Sunday, September 14, 2008

I hope they're following their bliss (or, red shoes make me happy, too)

I'll never understand why it seems so hard for people to be happy for you when good things happen in your life. I used to live next door to a woman who would drop everything in her own life if you were having a rough time. She'd cook you dinners and listen endlessly while you cried on her shoulder. But the second something good happened that you wanted to share, she backed off being your friend in search of a new needy person to aid. It was like she grew taller and brighter when your life was in ruins and I think it was because she was secretly happy that whatever was happening to you wasn't happening to her. It almost felt as if she wanted to be a witness to your pain rather than help alleviate it. Like, she did all that cooking and listening because there was the payoff of having a front row seat to watch the devastation up close and personal. I like to call people like this misery magnets. I don't like people like this because there's a real lack of sincerity going on under the guise of compassion. I mean, if you can't be happy for me when I'm happy, I would basically rather not know you.

I wonder what holds a lot of us back from being happy for one another when good things happen. Why can't a simple joy be shared without vultures waiting on the sidelines to rip us to shreds for the crime of finding a little happiness? I read these posts today and I was struck again how mean-spirited and petty people can be. The blogger posted a couple of pictures of items she had purchased and along came a killjoy to question if she really ought to be purchasing red shoes when she was just recently lamenting over financial difficulties in her life. I don't get it. How do the red shoes take away from any of us out here reading about them? If red shoes gave the blogger a reason to smile then who are we to steal that away from her?

We've all got sad tales to tell. I know I've got at least a million of them. We seem to cling to them like they're life rafts instead of recognizing them as anchors that are pulling us under. We like following trainwrecks, and scoff at people who present their lives in a positive light. I'm guilty of this sometimes. I don't mind people who have wonderful lives who write about them, but I will say that I have read blogs where the blogger will present a life of peaches and cream then one day snap and confess that it's all been a cover for all sorts of dysfunction going on. WTF? I don't like that crap. At least be real. Have a good day then a bad day like the rest of us, and don't concoct fairytales to tell just because it might sound better than my bitching about spit on the mirrors from people sloppily brushing their teeth.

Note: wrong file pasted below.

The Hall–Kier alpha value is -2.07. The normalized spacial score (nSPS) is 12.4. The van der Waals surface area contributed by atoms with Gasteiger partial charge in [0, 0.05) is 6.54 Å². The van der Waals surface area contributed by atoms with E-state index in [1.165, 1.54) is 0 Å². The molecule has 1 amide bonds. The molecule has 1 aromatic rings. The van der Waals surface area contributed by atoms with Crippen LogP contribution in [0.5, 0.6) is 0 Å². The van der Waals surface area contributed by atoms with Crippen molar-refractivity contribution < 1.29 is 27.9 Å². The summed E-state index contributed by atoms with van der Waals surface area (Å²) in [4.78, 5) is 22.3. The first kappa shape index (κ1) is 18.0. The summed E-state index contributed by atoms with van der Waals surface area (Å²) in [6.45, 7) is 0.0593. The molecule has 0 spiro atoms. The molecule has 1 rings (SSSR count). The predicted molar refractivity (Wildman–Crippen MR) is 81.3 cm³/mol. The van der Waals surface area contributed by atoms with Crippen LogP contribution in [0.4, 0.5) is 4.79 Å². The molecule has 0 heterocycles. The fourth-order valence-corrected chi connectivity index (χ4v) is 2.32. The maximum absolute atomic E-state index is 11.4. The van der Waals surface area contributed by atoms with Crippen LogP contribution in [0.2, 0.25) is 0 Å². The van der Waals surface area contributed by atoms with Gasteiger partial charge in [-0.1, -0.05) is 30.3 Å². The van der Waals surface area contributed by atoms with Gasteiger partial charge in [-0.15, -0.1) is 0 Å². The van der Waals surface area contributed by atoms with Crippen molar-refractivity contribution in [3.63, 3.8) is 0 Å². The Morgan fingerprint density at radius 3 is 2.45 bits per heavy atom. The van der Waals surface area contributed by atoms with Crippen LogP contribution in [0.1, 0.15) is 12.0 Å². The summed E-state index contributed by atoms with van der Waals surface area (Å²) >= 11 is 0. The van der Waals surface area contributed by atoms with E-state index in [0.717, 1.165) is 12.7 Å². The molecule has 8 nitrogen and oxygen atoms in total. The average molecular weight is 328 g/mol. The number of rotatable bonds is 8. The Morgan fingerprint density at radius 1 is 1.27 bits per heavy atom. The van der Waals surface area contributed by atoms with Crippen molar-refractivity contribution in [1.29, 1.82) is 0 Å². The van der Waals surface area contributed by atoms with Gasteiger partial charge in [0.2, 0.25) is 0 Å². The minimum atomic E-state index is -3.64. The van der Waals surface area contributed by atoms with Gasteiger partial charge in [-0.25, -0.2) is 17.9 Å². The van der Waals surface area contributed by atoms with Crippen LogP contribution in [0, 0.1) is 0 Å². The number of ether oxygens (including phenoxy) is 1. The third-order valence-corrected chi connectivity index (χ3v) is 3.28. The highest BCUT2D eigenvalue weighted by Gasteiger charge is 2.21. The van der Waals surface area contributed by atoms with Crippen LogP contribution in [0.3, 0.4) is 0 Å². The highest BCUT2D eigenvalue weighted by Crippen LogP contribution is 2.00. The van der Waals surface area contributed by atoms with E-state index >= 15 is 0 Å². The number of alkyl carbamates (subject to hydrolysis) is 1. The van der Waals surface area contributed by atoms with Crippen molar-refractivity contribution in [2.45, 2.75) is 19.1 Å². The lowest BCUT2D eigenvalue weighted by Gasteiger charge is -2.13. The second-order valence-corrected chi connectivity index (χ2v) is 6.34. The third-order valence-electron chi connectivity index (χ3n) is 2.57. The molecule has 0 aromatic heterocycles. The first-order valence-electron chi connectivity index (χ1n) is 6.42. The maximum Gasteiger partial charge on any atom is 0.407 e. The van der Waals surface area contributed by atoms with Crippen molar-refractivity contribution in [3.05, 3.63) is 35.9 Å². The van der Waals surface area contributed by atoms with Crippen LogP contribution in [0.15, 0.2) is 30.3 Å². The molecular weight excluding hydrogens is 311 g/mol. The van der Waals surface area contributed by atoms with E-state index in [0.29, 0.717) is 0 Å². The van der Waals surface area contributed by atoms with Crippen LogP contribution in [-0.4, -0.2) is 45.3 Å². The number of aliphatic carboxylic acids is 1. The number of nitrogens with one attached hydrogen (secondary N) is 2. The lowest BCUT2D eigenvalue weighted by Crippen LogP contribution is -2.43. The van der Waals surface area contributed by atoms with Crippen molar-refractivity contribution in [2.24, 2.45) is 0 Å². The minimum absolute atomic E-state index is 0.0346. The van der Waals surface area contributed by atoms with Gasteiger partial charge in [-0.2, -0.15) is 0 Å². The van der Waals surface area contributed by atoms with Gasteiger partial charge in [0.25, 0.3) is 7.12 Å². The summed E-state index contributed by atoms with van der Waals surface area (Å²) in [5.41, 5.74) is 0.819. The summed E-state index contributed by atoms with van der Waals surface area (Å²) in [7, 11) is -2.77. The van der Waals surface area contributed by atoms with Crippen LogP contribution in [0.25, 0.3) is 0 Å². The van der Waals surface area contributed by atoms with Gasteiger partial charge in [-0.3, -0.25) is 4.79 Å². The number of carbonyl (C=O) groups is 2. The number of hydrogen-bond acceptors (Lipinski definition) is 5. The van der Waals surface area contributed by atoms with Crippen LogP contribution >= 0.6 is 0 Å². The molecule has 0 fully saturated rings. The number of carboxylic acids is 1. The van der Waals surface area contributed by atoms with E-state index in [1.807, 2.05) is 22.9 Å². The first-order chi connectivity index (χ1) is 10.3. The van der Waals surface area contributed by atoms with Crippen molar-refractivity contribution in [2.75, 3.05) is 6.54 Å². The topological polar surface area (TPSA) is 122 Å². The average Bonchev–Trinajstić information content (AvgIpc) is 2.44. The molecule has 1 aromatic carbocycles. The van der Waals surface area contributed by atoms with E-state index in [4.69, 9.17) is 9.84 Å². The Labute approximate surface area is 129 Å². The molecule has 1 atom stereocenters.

I don't mind admitting that I'm all over the place most of the time. But I am able to be happy for other people when I see that they are happy. It shouldn't be that difficult to share in the little joys that help give us hope that things will get better--the joys that lighten our hearts momentarily. I just wish we could all be happy for one another when good things happen instead of thinking someone else's joy means there might be less for us somehow, or that someone isn't deserving of happiness just because we say so.

1 comment:

ms. changes pants while driving said...

i find that being truly happy for someone is rewarding in itself. i am truly happy for things that happen to my friends, relatives, and fellow bloggers. and that happiness for them is joy for me. i didn't read the breed 'em and weep posts yet. "breathe through it" is right above "breed 'em and weep" in my google reader.

but yes, i totally get what you're saying.